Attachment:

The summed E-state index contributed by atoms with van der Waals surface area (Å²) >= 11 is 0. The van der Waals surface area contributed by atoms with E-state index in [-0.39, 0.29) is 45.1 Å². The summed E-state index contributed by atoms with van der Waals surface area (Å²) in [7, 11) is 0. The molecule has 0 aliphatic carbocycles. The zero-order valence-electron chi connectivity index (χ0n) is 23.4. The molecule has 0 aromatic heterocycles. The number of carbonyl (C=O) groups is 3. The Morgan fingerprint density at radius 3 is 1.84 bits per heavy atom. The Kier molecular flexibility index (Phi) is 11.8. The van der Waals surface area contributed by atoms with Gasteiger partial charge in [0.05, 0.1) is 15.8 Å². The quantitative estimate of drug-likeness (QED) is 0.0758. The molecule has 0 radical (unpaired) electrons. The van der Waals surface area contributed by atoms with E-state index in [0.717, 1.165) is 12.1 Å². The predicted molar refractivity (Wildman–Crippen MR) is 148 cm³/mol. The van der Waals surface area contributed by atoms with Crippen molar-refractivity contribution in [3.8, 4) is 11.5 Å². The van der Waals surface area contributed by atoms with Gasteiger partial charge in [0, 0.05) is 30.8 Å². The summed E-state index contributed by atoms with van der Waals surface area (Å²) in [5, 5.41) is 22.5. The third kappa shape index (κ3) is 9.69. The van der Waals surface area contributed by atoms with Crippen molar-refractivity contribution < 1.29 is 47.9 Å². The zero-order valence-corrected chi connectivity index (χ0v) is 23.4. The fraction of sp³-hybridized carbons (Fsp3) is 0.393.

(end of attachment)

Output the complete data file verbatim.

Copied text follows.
The summed E-state index contributed by atoms with van der Waals surface area (Å²) >= 11 is 0. The van der Waals surface area contributed by atoms with E-state index in [-0.39, 0.29) is 45.1 Å². The summed E-state index contributed by atoms with van der Waals surface area (Å²) in [7, 11) is 0. The molecule has 0 aliphatic carbocycles. The zero-order valence-electron chi connectivity index (χ0n) is 23.4. The molecule has 0 aromatic heterocycles. The number of carbonyl (C=O) groups is 3. The Morgan fingerprint density at radius 3 is 1.84 bits per heavy atom. The Kier molecular flexibility index (Phi) is 11.8. The van der Waals surface area contributed by atoms with Gasteiger partial charge in [0.05, 0.1) is 15.8 Å². The quantitative estimate of drug-likeness (QED) is 0.0758. The molecule has 0 radical (unpaired) electrons. The van der Waals surface area contributed by atoms with E-state index in [0.717, 1.165) is 12.1 Å². The predicted molar refractivity (Wildman–Crippen MR) is 148 cm³/mol. The van der Waals surface area contributed by atoms with Crippen molar-refractivity contribution in [3.8, 4) is 11.5 Å². The van der Waals surface area contributed by atoms with Gasteiger partial charge in [0, 0.05) is 30.8 Å². The summed E-state index contributed by atoms with van der Waals surface area (Å²) in [5, 5.41) is 22.5. The third kappa shape index (κ3) is 9.69. The van der Waals surface area contributed by atoms with Crippen molar-refractivity contribution < 1.29 is 47.9 Å². The zero-order valence-corrected chi connectivity index (χ0v) is 23.4. The fraction of sp³-hybridized carbons (Fsp3) is 0.393.